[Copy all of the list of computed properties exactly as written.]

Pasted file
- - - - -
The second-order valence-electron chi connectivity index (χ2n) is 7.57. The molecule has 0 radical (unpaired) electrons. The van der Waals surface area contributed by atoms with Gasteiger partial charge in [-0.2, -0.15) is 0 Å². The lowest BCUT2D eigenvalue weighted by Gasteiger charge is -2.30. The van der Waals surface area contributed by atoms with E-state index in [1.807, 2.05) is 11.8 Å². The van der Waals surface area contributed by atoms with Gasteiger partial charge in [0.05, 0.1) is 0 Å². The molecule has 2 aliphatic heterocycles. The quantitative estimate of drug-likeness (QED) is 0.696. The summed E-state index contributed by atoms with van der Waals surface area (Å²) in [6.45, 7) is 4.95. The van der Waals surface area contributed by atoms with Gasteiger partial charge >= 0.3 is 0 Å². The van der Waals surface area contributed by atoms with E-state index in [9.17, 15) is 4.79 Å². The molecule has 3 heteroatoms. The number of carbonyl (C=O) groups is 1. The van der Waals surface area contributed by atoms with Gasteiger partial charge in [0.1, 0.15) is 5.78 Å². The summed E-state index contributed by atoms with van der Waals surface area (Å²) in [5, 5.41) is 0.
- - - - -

The second-order valence-electron chi connectivity index (χ2n) is 7.57. The molecule has 0 radical (unpaired) electrons. The van der Waals surface area contributed by atoms with Gasteiger partial charge in [-0.2, -0.15) is 0 Å². The lowest BCUT2D eigenvalue weighted by Gasteiger charge is -2.30. The van der Waals surface area contributed by atoms with E-state index in [1.807, 2.05) is 11.8 Å². The van der Waals surface area contributed by atoms with Gasteiger partial charge in [0.05, 0.1) is 0 Å². The molecule has 2 aliphatic heterocycles. The quantitative estimate of drug-likeness (QED) is 0.696. The summed E-state index contributed by atoms with van der Waals surface area (Å²) in [6.45, 7) is 4.95. The van der Waals surface area contributed by atoms with Gasteiger partial charge >= 0.3 is 0 Å². The van der Waals surface area contributed by atoms with E-state index in [9.17, 15) is 4.79 Å². The molecule has 3 heteroatoms. The number of carbonyl (C=O) groups is 1. The van der Waals surface area contributed by atoms with Gasteiger partial charge in [0.1, 0.15) is 5.78 Å². The summed E-state index contributed by atoms with van der Waals surface area (Å²) in [5, 5.41) is 0.